I’ve spent the past two weeks packing and folding in the most approximate way and sitting on suitcases to close them and unpacking and unfolding and dusting off things I’ve been collecting for the past few years and then looked at all I had and all it was were a couple heavy boxes filled with all I consider mine, all that’s necessary.
I’ve been thinking lately that it’s curious how I keep buying white t-shirts, patterned socks and baggy jeans, watering my collection of things that won’t fit in my backpack when I’ll leave again but still feel like I need them, like they’re medicine for those flat days when nothing happens or when things are too much to take in and you need to make a breach. I’ve been thinking that we don’t need much at all but that it’s fun to redecorate, little difference if we’re talking about cutting your binge, starting a fire with old books or buying a goldfish, a jumper and a pair of uncomfortable shoes for special occasions like funerals and weddings.
All I need can be packed in few heavy boxes, then the room is empty again and looks like nobody spent his days and thought his thoughts and dreamt his nights there, breathing in and out, sticking posters and hanging photos on the walls to make them look less naked. But when all is packed, when the last day of rent paid and you’re late for the bus, all seems new and hides your footprints. It’s a sweet pain to know that no matter where you’re staying, where you feet lead you to and your head lays on, it all can be fickle if you want it to be – like the sweetness you find in the bitterness of lemon after that sip of tequila. So stop worrying about where you’re heading next, who you’ll share the blanket with or if you should or not cut your hair. There are weeks or minutes you can’t have it all under your control, the pace of your days or the length of your legs. But you can adjust, suck it up and sweat your ass off until you find your balance – or not, and keep on stumbling and adding bruises to the list like I do, but that’s another story.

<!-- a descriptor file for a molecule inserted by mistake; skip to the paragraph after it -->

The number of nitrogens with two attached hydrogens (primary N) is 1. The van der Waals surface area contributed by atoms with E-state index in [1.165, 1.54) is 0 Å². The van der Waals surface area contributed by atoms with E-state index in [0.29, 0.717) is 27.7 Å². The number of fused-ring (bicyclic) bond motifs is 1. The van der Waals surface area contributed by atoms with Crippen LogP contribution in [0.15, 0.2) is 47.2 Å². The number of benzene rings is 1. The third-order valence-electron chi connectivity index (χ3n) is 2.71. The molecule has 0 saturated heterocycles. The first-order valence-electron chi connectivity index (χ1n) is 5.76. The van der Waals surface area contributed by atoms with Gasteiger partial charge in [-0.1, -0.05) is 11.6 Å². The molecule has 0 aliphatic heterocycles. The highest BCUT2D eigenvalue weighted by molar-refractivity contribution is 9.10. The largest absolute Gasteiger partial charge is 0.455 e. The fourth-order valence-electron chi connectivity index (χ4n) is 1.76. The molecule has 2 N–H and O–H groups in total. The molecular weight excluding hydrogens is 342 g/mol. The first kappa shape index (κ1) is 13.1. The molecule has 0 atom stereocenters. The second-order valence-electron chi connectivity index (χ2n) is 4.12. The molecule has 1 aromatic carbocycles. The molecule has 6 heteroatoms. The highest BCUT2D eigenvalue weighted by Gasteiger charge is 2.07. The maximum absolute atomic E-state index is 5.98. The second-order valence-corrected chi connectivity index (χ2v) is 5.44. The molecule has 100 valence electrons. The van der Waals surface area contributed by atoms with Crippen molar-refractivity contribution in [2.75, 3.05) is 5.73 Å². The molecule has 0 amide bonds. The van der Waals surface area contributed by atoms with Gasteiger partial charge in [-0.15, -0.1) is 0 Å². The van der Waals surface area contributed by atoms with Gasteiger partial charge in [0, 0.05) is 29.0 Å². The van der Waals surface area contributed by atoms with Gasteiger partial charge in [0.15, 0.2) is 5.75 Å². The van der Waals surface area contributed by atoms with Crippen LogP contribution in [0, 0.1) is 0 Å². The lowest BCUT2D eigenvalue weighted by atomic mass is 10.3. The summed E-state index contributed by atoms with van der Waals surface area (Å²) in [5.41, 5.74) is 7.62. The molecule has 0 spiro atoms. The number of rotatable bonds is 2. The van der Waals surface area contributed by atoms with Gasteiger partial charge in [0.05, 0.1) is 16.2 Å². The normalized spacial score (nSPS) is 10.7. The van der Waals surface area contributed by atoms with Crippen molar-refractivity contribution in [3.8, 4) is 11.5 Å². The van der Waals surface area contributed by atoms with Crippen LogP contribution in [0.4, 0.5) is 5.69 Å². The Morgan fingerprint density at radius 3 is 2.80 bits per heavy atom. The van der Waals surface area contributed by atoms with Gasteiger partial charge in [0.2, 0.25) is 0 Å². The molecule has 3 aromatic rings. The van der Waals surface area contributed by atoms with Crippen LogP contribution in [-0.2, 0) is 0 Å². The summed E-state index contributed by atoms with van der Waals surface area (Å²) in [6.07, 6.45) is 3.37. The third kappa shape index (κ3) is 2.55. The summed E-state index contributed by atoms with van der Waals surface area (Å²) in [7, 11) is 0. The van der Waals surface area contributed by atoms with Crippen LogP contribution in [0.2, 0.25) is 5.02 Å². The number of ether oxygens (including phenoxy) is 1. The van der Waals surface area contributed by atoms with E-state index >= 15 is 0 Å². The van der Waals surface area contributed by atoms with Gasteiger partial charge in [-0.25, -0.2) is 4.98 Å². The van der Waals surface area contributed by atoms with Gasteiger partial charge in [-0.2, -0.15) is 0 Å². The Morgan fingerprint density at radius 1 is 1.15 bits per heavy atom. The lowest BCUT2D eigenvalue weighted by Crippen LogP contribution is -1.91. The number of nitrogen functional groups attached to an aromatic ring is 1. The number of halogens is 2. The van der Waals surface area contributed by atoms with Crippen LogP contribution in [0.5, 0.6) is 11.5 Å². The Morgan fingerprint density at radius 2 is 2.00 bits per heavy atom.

It all can be fickle if you want it to be, so pack your favorite t-shirt, tie your shoes and get out there. We all miss our mom’s pasta, but that’s the price to pay if you ever want to find your path – stumbling maybe, but still find it.
PS I do have a thing for embarrassing socks, and a collection of white t-shirts and bruises and keep on walking into things and buying clothes of the wrong size and sometimes have no clue where I’m heading especially when it comes to reading the maps, but I know it won’t be boring. And that’s all that matters, because when the alarm goes off and the bunch of things I’m supposed to get done hits my forehead, well, it’s good to have something to clutch to.